Currently, there’s about $70 trillion of capital to manage in the United States, yet only 1% of that capital is managed by women, or people of color despite these groups representing 75% of the US population. This is one of many barriers that prevents and limits access to capital for minority-owned small businesses.
During Latina in Business’ virtual panel, “Latina Small Business Post-Covid: Recovery Resources and Trends,” panelists discussed how the pandemic has shifted our relationship with technology. Now more than ever, businesses are relying on digital tools to connect with customers, grow, and thrive.
We heard from Grow with Google Program Manager, Lucy Pinto, who shared resources and insights on how businesses are using digital resources to expand, grow, and connect. Later, tech entrepreneur, Rosario B. Casas discussed the rapid advancements in tech fueled by the pandemic and identified some key tech trends for business owners and entrepreneurs to tap into. Finally, Ivelisse Rodriguez Simon, Managing Partner of Avante Capital, shared trends and insights in regards to access to capital for small, minority owned businesses.
Trends in capital for minority small business owners and entrepreneurs
As Managing Partner at Avante, Ivelisse is responsible for identifying, executing, and managing investment opportunities. Over the last 11 years as managing director, Ivelisse has raised $800 million and has deployed $650 million already to 40 companies. Additionally, Ivelisse is a longtime advocate and champion for women, minorities, and the underserved and underrepresented. She holds leadership roles in several local and national non-profit organizations and even launched a philanthropic organization called We Will with her two sisters, to support and empower underserved women and minorities in the areas of healthcare, education, and financial literacy.
During the virtual panel, Ivelisse spoke with Latinas in Business Executive Board Member, Pilar Avila, and discussed some of the ways she and Advante Capital are supporting the growth of women businesses and what trends she is seeing.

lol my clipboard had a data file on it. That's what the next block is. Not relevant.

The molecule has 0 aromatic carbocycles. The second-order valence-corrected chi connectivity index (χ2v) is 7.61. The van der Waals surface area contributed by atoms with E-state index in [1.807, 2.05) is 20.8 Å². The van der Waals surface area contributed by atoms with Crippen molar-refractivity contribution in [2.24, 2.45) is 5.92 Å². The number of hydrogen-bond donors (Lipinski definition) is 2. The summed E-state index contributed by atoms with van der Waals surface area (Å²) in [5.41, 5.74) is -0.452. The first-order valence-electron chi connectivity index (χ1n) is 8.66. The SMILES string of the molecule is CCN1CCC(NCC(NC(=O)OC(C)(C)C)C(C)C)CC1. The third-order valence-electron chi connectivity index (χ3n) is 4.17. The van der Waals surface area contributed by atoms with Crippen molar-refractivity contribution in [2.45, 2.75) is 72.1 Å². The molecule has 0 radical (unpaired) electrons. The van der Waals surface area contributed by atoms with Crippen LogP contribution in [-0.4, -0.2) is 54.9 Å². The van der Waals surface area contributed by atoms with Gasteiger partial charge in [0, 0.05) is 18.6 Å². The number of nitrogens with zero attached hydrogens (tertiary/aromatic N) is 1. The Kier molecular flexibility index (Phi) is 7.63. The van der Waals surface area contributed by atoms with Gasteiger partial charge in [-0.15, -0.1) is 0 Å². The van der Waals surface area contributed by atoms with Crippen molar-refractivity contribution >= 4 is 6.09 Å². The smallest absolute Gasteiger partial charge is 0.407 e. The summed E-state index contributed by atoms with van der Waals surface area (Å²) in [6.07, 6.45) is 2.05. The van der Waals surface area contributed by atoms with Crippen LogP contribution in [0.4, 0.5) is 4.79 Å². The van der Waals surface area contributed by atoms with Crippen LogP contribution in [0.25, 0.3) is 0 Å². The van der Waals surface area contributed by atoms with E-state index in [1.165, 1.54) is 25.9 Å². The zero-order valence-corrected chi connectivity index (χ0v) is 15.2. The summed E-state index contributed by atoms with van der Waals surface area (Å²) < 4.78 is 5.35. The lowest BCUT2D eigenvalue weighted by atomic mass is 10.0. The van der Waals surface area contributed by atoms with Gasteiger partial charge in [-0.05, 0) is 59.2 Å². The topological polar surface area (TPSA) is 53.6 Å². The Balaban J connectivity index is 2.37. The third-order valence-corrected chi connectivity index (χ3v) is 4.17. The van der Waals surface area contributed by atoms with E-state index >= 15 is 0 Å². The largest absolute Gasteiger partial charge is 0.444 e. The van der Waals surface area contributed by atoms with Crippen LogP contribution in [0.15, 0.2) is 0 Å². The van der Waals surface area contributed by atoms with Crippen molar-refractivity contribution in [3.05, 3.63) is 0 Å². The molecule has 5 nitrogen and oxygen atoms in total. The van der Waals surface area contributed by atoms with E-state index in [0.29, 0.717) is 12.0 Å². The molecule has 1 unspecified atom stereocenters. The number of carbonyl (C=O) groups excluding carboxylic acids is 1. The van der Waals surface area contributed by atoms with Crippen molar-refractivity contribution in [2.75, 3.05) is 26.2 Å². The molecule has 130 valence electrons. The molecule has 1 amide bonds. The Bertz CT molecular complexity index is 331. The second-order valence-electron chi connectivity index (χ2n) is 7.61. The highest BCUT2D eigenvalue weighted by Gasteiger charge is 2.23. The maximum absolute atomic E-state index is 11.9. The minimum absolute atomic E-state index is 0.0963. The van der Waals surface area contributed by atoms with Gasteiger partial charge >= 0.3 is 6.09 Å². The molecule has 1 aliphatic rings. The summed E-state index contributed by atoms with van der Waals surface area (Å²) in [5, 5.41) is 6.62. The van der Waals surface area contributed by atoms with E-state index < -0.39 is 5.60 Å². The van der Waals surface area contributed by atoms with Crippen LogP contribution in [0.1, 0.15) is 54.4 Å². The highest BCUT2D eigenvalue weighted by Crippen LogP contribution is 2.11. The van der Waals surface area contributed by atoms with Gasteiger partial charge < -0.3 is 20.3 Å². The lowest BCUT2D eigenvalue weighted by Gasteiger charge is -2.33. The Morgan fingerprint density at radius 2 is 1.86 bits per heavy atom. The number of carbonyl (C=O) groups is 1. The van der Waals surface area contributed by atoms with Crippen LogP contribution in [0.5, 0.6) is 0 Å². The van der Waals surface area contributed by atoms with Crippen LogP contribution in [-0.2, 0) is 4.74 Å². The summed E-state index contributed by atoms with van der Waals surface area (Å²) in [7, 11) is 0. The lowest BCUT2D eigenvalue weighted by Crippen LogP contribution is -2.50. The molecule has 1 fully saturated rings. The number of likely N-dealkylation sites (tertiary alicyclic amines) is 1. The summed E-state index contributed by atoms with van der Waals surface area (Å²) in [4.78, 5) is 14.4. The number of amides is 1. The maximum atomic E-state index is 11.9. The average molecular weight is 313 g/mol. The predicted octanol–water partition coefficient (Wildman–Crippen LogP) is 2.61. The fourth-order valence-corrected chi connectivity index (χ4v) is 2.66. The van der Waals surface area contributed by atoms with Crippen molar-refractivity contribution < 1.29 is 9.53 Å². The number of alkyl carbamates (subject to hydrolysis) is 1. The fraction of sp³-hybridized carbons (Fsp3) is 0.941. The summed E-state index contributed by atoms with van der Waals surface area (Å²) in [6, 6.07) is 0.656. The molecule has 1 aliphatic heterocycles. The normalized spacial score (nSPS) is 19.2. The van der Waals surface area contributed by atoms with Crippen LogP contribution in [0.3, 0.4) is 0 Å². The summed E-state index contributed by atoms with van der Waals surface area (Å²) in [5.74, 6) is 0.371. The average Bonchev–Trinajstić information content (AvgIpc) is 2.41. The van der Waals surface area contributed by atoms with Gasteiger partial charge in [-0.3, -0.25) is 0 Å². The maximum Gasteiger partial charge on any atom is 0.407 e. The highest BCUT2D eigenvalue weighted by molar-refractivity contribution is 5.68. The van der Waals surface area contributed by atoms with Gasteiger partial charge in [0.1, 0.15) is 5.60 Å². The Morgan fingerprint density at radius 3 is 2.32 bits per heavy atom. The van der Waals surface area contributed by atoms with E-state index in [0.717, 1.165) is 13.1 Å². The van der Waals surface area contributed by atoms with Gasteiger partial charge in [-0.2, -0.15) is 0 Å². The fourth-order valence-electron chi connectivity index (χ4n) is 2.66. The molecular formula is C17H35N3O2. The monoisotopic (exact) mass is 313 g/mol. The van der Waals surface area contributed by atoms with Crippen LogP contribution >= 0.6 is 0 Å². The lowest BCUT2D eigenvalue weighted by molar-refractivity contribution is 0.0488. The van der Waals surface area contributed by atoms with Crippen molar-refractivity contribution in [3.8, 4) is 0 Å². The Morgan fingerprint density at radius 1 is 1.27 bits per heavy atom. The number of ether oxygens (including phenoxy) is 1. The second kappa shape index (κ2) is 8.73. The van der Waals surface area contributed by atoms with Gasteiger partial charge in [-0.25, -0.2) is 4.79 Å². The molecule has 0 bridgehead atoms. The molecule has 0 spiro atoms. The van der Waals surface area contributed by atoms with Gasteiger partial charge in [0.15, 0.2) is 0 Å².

Ivelisse Rodriguez Simon 17:19
It’s so nice to be here. I wanted to start first by saying that while $800 million, does sound like a lot of capital, actually, in the grand scheme of things, it’s a drop in the bucket. So just as context, there’s about $70 trillion of capital to manage in the United States, $70 trillion. And only 1% of that capital is managed by women, or people of color. Right. So even though women and people of color represent 75% of the US population, we only manage 1% of the capital. And the result of that is a lot of what we’re talking about today, which is that our communities don’t get access to that capital.
No, the capital remains in the communities that manage it. And so it’s, it’s a very big issue that’s really obstructed a lot of businesses from growing, right. I’m encouraged because I feel like in the last year, a lot of our challenges in the country, a lot of our social and racial challenges have created a lot of awareness around it. And there’s a lot more intention and focus around investing in our communities. So there are a lot more options than there used to be. There are a lot more banks, a lot more creative finance companies that are evolving to serve our communities.